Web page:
A Justice Department proposal to collect DNA samples from around 748,000 immigrants who cross the border annually would create a database that ostensibly would be used to fight crime but is being criticized by rights advocates as a particularly personal invasion of privacy that could be misused to pursue immigrants and their family members.
"It's the most intimate information that you can take from someone. It is information you can use to find their family members, to know their histories," Naureen Shah, senior advocacy and policy counsel at the American Civil Liberties Union (ACLU), was cited as saying by NPR. "And we're going to be taking it from people against their will."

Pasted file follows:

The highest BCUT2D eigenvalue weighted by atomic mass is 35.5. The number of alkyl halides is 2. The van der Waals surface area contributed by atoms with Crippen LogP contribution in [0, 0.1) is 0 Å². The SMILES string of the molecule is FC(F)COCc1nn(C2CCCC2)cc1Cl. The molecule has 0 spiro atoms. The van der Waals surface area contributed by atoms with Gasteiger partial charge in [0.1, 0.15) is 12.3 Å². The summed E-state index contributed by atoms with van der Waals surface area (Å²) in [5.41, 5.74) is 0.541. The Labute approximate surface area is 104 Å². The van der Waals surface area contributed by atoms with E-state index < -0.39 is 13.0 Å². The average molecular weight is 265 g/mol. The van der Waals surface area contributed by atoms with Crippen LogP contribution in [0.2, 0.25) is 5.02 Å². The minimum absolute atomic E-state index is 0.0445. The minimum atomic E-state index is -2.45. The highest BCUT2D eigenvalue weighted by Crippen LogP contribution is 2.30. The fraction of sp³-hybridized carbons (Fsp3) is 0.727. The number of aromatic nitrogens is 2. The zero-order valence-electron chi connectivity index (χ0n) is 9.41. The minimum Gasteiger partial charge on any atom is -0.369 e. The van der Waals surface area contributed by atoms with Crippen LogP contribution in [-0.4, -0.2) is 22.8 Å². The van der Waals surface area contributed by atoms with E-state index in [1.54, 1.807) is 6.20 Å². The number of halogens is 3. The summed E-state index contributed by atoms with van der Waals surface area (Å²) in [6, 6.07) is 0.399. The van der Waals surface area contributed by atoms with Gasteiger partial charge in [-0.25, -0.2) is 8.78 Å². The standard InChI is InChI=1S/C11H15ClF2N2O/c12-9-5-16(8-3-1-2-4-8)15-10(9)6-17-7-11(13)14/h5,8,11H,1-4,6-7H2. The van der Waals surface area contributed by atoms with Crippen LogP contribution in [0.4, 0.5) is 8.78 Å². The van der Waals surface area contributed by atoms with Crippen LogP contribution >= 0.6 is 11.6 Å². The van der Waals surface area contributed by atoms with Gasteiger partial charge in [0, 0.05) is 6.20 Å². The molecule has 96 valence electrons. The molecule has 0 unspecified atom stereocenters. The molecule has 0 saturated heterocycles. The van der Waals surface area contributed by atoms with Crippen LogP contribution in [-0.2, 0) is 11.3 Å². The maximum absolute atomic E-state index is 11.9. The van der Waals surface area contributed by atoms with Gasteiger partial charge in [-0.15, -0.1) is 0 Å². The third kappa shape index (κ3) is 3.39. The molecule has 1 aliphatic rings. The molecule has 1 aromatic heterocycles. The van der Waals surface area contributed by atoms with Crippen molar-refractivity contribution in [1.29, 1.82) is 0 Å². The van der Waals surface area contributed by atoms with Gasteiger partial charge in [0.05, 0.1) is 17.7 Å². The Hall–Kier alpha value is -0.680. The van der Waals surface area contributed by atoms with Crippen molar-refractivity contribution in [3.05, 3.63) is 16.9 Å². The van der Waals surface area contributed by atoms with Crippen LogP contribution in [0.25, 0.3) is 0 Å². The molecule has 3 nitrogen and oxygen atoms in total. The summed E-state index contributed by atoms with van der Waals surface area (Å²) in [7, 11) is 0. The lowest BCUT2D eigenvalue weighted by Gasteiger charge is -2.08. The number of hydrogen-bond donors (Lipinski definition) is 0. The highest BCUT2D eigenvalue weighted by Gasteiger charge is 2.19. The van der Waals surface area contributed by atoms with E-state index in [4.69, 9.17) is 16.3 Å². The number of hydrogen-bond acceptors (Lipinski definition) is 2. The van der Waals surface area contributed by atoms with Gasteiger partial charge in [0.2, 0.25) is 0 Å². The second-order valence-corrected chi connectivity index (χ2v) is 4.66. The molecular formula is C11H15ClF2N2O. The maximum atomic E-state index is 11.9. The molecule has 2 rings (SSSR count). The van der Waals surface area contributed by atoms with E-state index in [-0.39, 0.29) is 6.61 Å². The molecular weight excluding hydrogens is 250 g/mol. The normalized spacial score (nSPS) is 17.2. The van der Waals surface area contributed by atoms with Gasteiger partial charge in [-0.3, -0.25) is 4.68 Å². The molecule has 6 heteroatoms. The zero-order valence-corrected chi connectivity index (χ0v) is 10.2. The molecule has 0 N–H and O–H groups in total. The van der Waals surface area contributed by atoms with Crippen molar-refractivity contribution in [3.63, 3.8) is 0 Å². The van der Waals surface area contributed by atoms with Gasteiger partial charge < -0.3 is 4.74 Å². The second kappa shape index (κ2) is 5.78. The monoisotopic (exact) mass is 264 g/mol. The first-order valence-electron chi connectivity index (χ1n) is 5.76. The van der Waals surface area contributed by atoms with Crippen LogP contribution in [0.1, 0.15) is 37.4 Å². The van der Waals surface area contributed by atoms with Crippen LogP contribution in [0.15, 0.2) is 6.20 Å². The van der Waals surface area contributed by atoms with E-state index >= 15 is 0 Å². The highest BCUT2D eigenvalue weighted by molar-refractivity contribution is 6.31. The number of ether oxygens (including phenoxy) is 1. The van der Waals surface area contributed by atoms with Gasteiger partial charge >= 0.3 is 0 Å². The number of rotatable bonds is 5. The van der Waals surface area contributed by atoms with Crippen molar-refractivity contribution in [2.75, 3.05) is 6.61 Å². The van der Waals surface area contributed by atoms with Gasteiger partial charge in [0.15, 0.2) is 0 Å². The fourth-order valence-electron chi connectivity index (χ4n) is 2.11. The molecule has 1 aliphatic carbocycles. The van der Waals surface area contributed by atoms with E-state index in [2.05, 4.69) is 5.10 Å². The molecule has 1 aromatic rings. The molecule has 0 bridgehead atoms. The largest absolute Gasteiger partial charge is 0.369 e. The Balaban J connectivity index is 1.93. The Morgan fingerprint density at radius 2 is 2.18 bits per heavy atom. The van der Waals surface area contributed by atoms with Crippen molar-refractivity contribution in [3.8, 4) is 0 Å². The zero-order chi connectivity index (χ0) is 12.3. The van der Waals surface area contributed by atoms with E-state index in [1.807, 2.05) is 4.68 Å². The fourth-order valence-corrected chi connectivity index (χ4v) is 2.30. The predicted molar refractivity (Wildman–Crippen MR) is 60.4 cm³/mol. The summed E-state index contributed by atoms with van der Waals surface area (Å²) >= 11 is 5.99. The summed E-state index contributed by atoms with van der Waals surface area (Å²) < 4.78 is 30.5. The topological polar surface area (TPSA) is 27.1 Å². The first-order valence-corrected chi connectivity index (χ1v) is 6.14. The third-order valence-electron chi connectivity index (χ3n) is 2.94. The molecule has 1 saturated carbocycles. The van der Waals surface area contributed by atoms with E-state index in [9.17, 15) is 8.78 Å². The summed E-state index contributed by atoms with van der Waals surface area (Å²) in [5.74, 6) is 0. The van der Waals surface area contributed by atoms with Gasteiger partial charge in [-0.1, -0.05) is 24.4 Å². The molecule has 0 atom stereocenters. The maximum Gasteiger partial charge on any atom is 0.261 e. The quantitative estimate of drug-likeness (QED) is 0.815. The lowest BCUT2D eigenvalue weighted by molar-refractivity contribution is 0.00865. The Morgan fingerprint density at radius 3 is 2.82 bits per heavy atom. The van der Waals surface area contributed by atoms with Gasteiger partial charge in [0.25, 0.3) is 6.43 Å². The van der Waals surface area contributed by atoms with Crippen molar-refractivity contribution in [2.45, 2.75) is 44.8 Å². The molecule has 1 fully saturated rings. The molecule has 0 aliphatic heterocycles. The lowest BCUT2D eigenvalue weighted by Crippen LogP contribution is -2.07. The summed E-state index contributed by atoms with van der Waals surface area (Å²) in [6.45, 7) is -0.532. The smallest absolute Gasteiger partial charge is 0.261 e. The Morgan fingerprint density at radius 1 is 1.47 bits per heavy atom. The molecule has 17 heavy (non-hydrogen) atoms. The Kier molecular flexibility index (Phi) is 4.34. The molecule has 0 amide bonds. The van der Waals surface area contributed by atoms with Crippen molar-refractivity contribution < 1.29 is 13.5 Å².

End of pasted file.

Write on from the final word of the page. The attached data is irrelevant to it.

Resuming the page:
The U.S. has been mulling the effort, which would apply to immigrants taking into custody, but the Attorney General William Barr filed a proposed rule to “restore the Attorney General’s plenary legal authority to authorize and direct all relevant Federal agencies, including the Department of Homeland Security, to collect DNA samples from individuals who are arrested, facing charges, or convicted, and from non-United States persons who are detained under the authority of the United States.”